A case study of a failed learning system
When lesson learning failed in the Australian Defence Force, they blamed the database. But was this all that was at fault?
Here’s an interesting 2011 article entitled “Defence lessons database turns off users”. I have copied some of the text below, to show that, even thought the lessons management software seems to have been very clumsy (which is what the title of the article suggests), there was much more than the software at fault.
“A Department of Defence database designed to capture lessons learned from operations was abandoned by users who set up their own systems to replace it, according to a recent Audit report. The ADF Activity Analysis Data System’s (ADFAADS) was defeated by a “cultural bias” within Defence, the auditor found. Information became fragmented as users slowly abandoned the system”.
So although the article title is “defence lessons database turns off users”, the first paragraph says that it was “defeated by cultural bias”. There’s obviously something cultural at work here ……
“Although the auditor found the structure and design of the system conformed to ‘best practice’ for incident management systems, users found some features of the system difficult to use. Ultimately it was not perceived as ‘user‐friendly’, the auditor found. Convoluted search and business rules turned some users against the system”.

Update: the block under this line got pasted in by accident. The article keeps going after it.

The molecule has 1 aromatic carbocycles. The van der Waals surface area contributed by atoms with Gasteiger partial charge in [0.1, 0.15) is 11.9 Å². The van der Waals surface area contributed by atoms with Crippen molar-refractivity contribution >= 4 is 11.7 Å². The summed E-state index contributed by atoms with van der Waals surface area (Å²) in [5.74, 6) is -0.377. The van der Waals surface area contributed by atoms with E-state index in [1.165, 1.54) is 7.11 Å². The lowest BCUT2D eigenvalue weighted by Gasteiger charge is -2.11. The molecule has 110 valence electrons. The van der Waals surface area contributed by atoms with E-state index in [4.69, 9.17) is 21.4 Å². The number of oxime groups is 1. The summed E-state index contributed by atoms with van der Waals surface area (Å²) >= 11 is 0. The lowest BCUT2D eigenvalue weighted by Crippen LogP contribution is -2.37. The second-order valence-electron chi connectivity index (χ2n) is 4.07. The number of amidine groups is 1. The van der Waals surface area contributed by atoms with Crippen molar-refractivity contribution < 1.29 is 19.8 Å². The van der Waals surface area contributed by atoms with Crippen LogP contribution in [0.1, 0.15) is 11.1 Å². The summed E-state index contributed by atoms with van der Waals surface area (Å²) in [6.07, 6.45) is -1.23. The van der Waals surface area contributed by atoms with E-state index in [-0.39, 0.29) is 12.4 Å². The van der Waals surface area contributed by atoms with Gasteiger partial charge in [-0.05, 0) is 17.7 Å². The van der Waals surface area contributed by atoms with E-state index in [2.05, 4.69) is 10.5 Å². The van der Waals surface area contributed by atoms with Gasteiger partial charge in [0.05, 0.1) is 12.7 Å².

….but it also sounds like a clumsy and cumbersome system
“In addition, Defence staff turnover meant that many were attempting to use ADFAADS with little support and training”.
…with no support and no training.
“An automatically-generated email was sent to ‘action officers’ listing outstanding issues in the system. At the time of audit, the email spanned 99 pages and was often disregarded, meaning no action was taken to clear the backlog”.
There needs to be a governance system to ensure actions are followed through, but sending a 99-page email? And with no support and follow-up?
“It was common for issues to be sent on blindly as ‘resolved’ by frontline staff to clear them off ADFAADS, even though they remain unresolved, according to the auditor”.
Again, no governance. There needs to be a validation step for actions, and sign-off for “resolution” should not be developed to frontline staff.
“Apart from a single directive issued by Defence in 2007, use of the database was not enforced and there were no sanctions against staff who avoided or misused it”.
There’s the kicker. Use of the lessons system was effectively optional, with no clear expectations, no link to reward or sanction, no performance management. It’s no wonder people stopped using it.
So it isn’t as simple as “database turned off users”. It’s a combination of
- Poor database
- Poor notification mechanism
- No support
- No training
- No incentives
- No governance
- No checking on actions
It’s quite possible that if the other items had been fixed, then people might have persevered with the clumsy database, and it’s even more likely that if they built a better database without fixing the other deficiencies, then people still would not use it. A
What they needed was a lessons management system, not just a database.
So what was the outcome? According to the article,
…..establish a clear role and scope for future operational knowledge management repositories, and develop a clear plan for capturing and migrating relevant existing information ….. prepare a “user requirement” for an enterprise system to share lessons.
In other words – “build a better database and hope they use it” Sigh.
Tags: failure story, learning from experience, lessons learned